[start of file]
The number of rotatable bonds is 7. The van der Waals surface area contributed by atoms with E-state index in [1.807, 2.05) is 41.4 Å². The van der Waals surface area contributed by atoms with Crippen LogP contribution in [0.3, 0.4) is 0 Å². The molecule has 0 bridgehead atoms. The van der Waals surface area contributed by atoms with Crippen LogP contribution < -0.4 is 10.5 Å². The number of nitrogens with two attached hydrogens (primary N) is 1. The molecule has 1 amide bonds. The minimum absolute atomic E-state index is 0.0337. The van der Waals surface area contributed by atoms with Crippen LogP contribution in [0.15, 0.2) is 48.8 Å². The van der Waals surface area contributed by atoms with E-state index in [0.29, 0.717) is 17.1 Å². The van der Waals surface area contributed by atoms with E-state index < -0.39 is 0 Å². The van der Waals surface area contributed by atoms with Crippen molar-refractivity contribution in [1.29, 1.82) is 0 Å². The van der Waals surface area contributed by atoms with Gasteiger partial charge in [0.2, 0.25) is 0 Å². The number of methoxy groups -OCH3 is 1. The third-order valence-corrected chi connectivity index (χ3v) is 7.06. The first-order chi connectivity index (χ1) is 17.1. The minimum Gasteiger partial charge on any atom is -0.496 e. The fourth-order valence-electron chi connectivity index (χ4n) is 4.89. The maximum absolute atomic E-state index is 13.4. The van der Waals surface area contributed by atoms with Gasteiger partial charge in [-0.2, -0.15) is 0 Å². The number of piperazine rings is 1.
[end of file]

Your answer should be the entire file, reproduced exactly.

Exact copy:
The number of rotatable bonds is 7. The van der Waals surface area contributed by atoms with E-state index in [1.807, 2.05) is 41.4 Å². The van der Waals surface area contributed by atoms with Crippen LogP contribution in [0.3, 0.4) is 0 Å². The molecule has 0 bridgehead atoms. The van der Waals surface area contributed by atoms with Crippen LogP contribution < -0.4 is 10.5 Å². The number of nitrogens with two attached hydrogens (primary N) is 1. The molecule has 1 amide bonds. The minimum absolute atomic E-state index is 0.0337. The van der Waals surface area contributed by atoms with Crippen LogP contribution in [0.15, 0.2) is 48.8 Å². The van der Waals surface area contributed by atoms with E-state index in [0.29, 0.717) is 17.1 Å². The van der Waals surface area contributed by atoms with E-state index < -0.39 is 0 Å². The van der Waals surface area contributed by atoms with Crippen molar-refractivity contribution in [1.29, 1.82) is 0 Å². The van der Waals surface area contributed by atoms with Gasteiger partial charge in [0.2, 0.25) is 0 Å². The number of methoxy groups -OCH3 is 1. The third-order valence-corrected chi connectivity index (χ3v) is 7.06. The first-order chi connectivity index (χ1) is 17.1. The minimum Gasteiger partial charge on any atom is -0.496 e. The fourth-order valence-electron chi connectivity index (χ4n) is 4.89. The maximum absolute atomic E-state index is 13.4. The van der Waals surface area contributed by atoms with Gasteiger partial charge in [-0.2, -0.15) is 0 Å². The number of piperazine rings is 1.